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Angela R. Logan PhD Candidate, Indiana University Lilly Family School of Philanthropy Associate Director for Planning and Development, Nonprofit Professional.

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Presentation on theme: "Angela R. Logan PhD Candidate, Indiana University Lilly Family School of Philanthropy Associate Director for Planning and Development, Nonprofit Professional."— Presentation transcript:

1 Angela R. Logan PhD Candidate, Indiana University Lilly Family School of Philanthropy Associate Director for Planning and Development, Nonprofit Professional Development Mendoza College of Business January 14, 2014 Owning Your Brilliance: How Leaders From Diverse Backgrounds Can Succeed

2 2 Topics to be Addressed Tips and Strategies to: Promote the Successful Integration of the Private World and the Public Sphere Increase Effective Communication Promote Adequate Stress Management Increase Networking Skills Other Tips and Strategies to Promote “Owning Your Brilliance”


4 4 Private World Meets Public Sphere Demographics Four generations in the workplace (Silent, Boomers, Gen X, Millenials) Racial and ethnic demographics Gender imbalance in nonprofit sector Diversity vs. Inclusion “Melting Pot vs. Salad Bowl”

5 5 Private World Meets Public Sphere Artifacts of Our Private World include: Communication and Language Food Relationships: Family and Friends Values and Norms Beliefs and Attitudes Learning Styles Habits and Practices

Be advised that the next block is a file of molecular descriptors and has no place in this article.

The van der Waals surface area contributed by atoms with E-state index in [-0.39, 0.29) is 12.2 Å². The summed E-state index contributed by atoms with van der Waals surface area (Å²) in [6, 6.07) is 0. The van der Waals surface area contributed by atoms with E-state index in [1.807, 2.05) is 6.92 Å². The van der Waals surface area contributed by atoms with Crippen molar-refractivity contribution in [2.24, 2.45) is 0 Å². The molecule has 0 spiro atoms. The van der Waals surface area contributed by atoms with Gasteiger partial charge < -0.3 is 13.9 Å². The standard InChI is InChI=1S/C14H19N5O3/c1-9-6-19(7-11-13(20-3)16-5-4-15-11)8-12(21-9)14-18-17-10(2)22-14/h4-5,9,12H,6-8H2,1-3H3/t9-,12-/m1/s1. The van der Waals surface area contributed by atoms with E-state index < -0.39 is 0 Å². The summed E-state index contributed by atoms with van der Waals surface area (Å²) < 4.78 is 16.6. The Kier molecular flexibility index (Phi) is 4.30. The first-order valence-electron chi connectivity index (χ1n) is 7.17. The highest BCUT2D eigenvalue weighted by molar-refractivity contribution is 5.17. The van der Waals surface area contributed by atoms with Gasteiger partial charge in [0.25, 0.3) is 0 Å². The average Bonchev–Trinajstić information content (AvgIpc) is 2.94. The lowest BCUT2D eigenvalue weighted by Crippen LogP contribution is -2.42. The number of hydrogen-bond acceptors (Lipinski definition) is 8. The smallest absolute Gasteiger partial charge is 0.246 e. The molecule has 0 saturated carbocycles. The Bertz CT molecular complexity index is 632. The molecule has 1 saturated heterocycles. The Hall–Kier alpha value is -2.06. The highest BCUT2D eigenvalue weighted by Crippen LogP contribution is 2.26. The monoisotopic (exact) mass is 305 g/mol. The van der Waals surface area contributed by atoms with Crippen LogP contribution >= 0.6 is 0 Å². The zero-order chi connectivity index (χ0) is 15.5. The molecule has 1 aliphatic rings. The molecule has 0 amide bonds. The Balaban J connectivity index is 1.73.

6 6 Private World Meets Public Sphere Leaders who are self-aware understand how they were socialized and what influences made them who they are. Family influences Personal experiences Educational experiences Peer influences Media influences Critical incidents

7 7 Private World Meets Public Sphere

8 8 Items in an Inclusive Leader’s Toolbox Critical in the Public Sphere Self- awareness skills Listening Empathy Nonverbal communication Understanding different communication styles Effective communication skills Leadership skills



11 11 Effective Communication What Works and Why? Option #1:  Option #2: 

12 12 Effective Communication Communication in General It is difficult to communicate TOO MUCH information Clarity is more important than quantity “Less-is-more” is important for vision/mission/value statements